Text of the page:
Once again I write of the findings revealed in the useful addition of stems in our Pinot Noir offerings. A concept not new but rarely used here in the U.S. as the outcome is unpredictable and completely foreign to many wine makers. Side note there were no De-stemmers in the 1800’s. However, a lot of great wine was made back then!

As Americans we are always looking for the instant gratification, the instant fix, the endless search for euphoria without the wait. Many in Europe define U.S. wine consumers as a Coca Cola drinking society and in many ways they’re correct. There is no doubt on a whole we make wines much higher in alcohol than that of our old world rivals. There are of course many reasons why new world wines are made in this way. The word’s (new world) by the way defines everything outside of Europe and (old world) is Europe.  Let me cover a few of the obvious.

Many parts of the New World such as California have an over abundance of Sun, leading to very ripe wines if not controlled. Many producers choose not to control ripeness and make adjustments in the winery, the so called Franken wines. Big wineries don’t control yields, they throw everything in the Pot, stir it up and out pops whatever! Many mid to small producers do control yields to a point, but again like the ripeness to reach 25-30 brix, (measure of sugar) causing much higher alcohol’s. Why?  because that’s what the majority likes. Why? Because that’s what we’re use to, Why? Because that’s what’s inexpensive. As we all know wine is a luxury item, we don’t have to buy wine. We choose to buy wine and if we forget this fact we will parish as an industry.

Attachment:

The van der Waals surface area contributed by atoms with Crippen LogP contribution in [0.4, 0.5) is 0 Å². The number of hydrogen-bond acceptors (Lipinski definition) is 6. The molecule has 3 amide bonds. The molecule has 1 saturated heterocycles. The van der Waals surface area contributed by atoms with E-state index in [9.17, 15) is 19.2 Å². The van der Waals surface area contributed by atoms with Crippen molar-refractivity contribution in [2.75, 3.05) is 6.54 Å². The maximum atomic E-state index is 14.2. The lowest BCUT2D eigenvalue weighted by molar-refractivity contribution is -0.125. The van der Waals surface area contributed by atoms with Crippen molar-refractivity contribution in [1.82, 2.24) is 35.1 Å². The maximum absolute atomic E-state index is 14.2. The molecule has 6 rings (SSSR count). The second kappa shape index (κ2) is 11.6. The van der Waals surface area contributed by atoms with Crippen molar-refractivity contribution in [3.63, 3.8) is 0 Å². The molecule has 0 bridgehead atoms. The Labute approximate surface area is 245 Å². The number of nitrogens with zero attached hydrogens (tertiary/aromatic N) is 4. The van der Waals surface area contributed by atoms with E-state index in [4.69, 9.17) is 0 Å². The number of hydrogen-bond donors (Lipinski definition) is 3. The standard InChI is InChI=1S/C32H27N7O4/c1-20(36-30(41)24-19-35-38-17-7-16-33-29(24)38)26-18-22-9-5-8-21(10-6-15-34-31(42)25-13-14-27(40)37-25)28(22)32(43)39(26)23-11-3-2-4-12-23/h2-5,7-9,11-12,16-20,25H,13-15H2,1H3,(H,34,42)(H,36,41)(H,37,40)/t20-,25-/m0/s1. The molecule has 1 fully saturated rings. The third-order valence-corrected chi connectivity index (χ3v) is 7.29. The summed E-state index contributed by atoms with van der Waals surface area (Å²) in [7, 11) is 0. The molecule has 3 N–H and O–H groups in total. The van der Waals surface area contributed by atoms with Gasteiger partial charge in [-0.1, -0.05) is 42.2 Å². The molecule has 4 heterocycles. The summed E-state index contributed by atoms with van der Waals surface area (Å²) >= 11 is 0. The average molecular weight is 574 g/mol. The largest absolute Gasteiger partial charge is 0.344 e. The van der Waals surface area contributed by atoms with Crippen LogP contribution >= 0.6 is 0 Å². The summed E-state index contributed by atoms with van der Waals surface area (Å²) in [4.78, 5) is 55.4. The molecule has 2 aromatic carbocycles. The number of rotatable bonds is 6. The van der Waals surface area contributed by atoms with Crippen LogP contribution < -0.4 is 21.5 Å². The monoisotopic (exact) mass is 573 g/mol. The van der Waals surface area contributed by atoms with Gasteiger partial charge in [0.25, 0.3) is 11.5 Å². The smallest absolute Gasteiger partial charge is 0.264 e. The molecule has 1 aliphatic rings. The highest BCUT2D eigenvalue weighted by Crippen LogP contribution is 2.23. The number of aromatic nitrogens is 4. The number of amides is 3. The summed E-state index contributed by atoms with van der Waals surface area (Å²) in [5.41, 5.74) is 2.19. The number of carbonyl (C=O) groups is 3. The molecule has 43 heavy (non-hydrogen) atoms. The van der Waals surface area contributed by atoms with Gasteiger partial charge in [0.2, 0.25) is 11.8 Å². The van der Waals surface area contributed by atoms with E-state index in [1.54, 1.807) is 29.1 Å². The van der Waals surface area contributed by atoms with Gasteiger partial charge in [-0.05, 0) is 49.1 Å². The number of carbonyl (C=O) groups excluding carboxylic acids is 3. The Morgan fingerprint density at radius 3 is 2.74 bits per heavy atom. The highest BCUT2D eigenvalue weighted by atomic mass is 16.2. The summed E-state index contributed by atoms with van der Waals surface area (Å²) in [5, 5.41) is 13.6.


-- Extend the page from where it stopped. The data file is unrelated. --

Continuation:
Now let’s move on. Alcohol will reveal itself in the form of sweetness and ripeness will reveal itself in the form of sweetness. Oak can do the same and the lack of acid and high Ph numbers will all contribute. So in the end instant Gratification!  Now I will repeat I hold no malice towards an honest business model. But the word honest should be paramount, and the fudging on labels is sickening. I believe many of the wines we drink as Americans are soulless, without structure, have little complexity and certainty don’t age gracefully. So that brings us back to stems.

I opened a bottle of 2008 Rim Rock Vineyard the other night. The lowest alcohol red wine we ever produced at 12.8% alcohol. Picked at 22.4 brix. This was the great experiment the bridge I have been trying to build between us and the old world. Only 600 bottles produced, as I said an experiment. We had achieved 13.2 percent and this was pushing even further trying to find the line which could not be crossed so to speak. Alcohol in wine is not just how much sugar but also based on the conversion rate of the sugar and the dryness of the wine. We have the lab work for those who would doubt this claim as we do with all our wines. The great experiment was in the short term, a failure. That’s right, the wine was not very good period!